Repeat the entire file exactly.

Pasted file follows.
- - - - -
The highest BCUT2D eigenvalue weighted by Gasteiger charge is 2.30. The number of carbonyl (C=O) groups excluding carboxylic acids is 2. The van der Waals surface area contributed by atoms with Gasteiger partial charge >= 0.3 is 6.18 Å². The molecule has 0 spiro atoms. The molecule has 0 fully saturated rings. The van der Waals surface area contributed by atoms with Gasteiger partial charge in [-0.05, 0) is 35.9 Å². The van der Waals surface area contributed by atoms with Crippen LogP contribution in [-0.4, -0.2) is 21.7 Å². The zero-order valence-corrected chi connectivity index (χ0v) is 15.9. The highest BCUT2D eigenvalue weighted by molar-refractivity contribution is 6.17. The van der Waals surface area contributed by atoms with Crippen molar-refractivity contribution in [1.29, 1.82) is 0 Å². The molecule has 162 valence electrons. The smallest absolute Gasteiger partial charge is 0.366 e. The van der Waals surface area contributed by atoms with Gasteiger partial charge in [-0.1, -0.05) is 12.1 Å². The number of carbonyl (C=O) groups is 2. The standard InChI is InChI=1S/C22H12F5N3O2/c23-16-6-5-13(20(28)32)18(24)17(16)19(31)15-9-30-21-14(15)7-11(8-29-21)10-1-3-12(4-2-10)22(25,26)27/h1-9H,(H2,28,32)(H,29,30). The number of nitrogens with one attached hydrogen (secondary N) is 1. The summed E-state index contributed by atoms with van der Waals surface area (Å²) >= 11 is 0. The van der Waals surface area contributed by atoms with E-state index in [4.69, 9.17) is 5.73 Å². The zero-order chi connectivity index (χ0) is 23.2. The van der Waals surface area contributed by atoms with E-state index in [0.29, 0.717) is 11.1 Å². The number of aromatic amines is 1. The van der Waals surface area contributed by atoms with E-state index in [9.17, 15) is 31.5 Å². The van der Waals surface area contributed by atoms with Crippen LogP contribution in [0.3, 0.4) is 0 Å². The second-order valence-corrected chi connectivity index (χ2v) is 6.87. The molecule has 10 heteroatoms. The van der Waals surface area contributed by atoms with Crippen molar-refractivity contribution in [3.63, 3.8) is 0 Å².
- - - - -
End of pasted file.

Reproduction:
The highest BCUT2D eigenvalue weighted by Gasteiger charge is 2.30. The number of carbonyl (C=O) groups excluding carboxylic acids is 2. The van der Waals surface area contributed by atoms with Gasteiger partial charge >= 0.3 is 6.18 Å². The molecule has 0 spiro atoms. The molecule has 0 fully saturated rings. The van der Waals surface area contributed by atoms with Gasteiger partial charge in [-0.05, 0) is 35.9 Å². The van der Waals surface area contributed by atoms with Crippen LogP contribution in [-0.4, -0.2) is 21.7 Å². The zero-order valence-corrected chi connectivity index (χ0v) is 15.9. The highest BCUT2D eigenvalue weighted by molar-refractivity contribution is 6.17. The van der Waals surface area contributed by atoms with Crippen molar-refractivity contribution in [1.29, 1.82) is 0 Å². The molecule has 162 valence electrons. The smallest absolute Gasteiger partial charge is 0.366 e. The van der Waals surface area contributed by atoms with Gasteiger partial charge in [-0.1, -0.05) is 12.1 Å². The number of carbonyl (C=O) groups is 2. The standard InChI is InChI=1S/C22H12F5N3O2/c23-16-6-5-13(20(28)32)18(24)17(16)19(31)15-9-30-21-14(15)7-11(8-29-21)10-1-3-12(4-2-10)22(25,26)27/h1-9H,(H2,28,32)(H,29,30). The number of nitrogens with one attached hydrogen (secondary N) is 1. The summed E-state index contributed by atoms with van der Waals surface area (Å²) >= 11 is 0. The van der Waals surface area contributed by atoms with E-state index in [4.69, 9.17) is 5.73 Å². The zero-order chi connectivity index (χ0) is 23.2. The van der Waals surface area contributed by atoms with E-state index in [0.29, 0.717) is 11.1 Å². The number of aromatic amines is 1. The van der Waals surface area contributed by atoms with E-state index in [9.17, 15) is 31.5 Å². The van der Waals surface area contributed by atoms with Crippen LogP contribution in [0.3, 0.4) is 0 Å². The second-order valence-corrected chi connectivity index (χ2v) is 6.87. The molecule has 10 heteroatoms. The van der Waals surface area contributed by atoms with Crippen molar-refractivity contribution in [3.63, 3.8) is 0 Å².